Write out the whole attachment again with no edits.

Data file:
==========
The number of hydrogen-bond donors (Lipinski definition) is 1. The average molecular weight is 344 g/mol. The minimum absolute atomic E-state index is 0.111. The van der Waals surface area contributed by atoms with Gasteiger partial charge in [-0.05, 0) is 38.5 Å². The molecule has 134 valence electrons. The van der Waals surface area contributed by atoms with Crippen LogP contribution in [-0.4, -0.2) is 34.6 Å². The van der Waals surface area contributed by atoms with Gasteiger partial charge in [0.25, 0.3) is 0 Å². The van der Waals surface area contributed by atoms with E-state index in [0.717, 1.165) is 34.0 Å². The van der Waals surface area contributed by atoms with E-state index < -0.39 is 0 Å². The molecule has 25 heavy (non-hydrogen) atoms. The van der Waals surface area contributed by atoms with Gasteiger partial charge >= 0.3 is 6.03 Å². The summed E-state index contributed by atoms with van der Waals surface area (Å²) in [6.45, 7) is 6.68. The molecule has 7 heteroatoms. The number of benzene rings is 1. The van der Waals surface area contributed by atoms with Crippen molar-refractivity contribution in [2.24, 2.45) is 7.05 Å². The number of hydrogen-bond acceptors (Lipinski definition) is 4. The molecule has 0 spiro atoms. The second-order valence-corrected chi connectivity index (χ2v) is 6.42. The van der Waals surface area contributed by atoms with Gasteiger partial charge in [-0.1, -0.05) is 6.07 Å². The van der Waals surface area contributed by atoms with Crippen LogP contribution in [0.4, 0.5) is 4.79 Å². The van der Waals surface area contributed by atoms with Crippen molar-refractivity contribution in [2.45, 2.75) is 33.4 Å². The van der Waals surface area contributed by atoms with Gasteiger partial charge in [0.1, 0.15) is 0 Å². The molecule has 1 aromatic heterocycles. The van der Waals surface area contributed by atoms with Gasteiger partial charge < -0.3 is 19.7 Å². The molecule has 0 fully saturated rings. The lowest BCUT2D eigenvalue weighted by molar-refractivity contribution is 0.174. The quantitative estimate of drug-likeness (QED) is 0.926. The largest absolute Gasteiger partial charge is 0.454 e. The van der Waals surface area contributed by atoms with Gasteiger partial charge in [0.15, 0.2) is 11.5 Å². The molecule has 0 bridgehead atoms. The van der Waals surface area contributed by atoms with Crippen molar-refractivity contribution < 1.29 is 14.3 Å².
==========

The number of hydrogen-bond donors (Lipinski definition) is 1. The average molecular weight is 344 g/mol. The minimum absolute atomic E-state index is 0.111. The van der Waals surface area contributed by atoms with Gasteiger partial charge in [-0.05, 0) is 38.5 Å². The molecule has 134 valence electrons. The van der Waals surface area contributed by atoms with Crippen LogP contribution in [-0.4, -0.2) is 34.6 Å². The van der Waals surface area contributed by atoms with Gasteiger partial charge in [0.25, 0.3) is 0 Å². The van der Waals surface area contributed by atoms with E-state index in [0.717, 1.165) is 34.0 Å². The van der Waals surface area contributed by atoms with E-state index < -0.39 is 0 Å². The molecule has 25 heavy (non-hydrogen) atoms. The van der Waals surface area contributed by atoms with Gasteiger partial charge >= 0.3 is 6.03 Å². The summed E-state index contributed by atoms with van der Waals surface area (Å²) in [6.45, 7) is 6.68. The molecule has 7 heteroatoms. The number of benzene rings is 1. The van der Waals surface area contributed by atoms with Crippen molar-refractivity contribution in [2.24, 2.45) is 7.05 Å². The number of hydrogen-bond acceptors (Lipinski definition) is 4. The molecule has 0 spiro atoms. The second-order valence-corrected chi connectivity index (χ2v) is 6.42. The van der Waals surface area contributed by atoms with Gasteiger partial charge in [-0.1, -0.05) is 6.07 Å². The van der Waals surface area contributed by atoms with Crippen LogP contribution in [0.4, 0.5) is 4.79 Å². The van der Waals surface area contributed by atoms with Crippen molar-refractivity contribution in [2.45, 2.75) is 33.4 Å². The van der Waals surface area contributed by atoms with Gasteiger partial charge in [0.1, 0.15) is 0 Å². The molecule has 1 aromatic heterocycles. The van der Waals surface area contributed by atoms with Gasteiger partial charge < -0.3 is 19.7 Å². The molecule has 0 fully saturated rings. The lowest BCUT2D eigenvalue weighted by molar-refractivity contribution is 0.174. The quantitative estimate of drug-likeness (QED) is 0.926. The largest absolute Gasteiger partial charge is 0.454 e. The van der Waals surface area contributed by atoms with Gasteiger partial charge in [0.15, 0.2) is 11.5 Å². The molecule has 0 bridgehead atoms. The van der Waals surface area contributed by atoms with Crippen molar-refractivity contribution < 1.29 is 14.3 Å².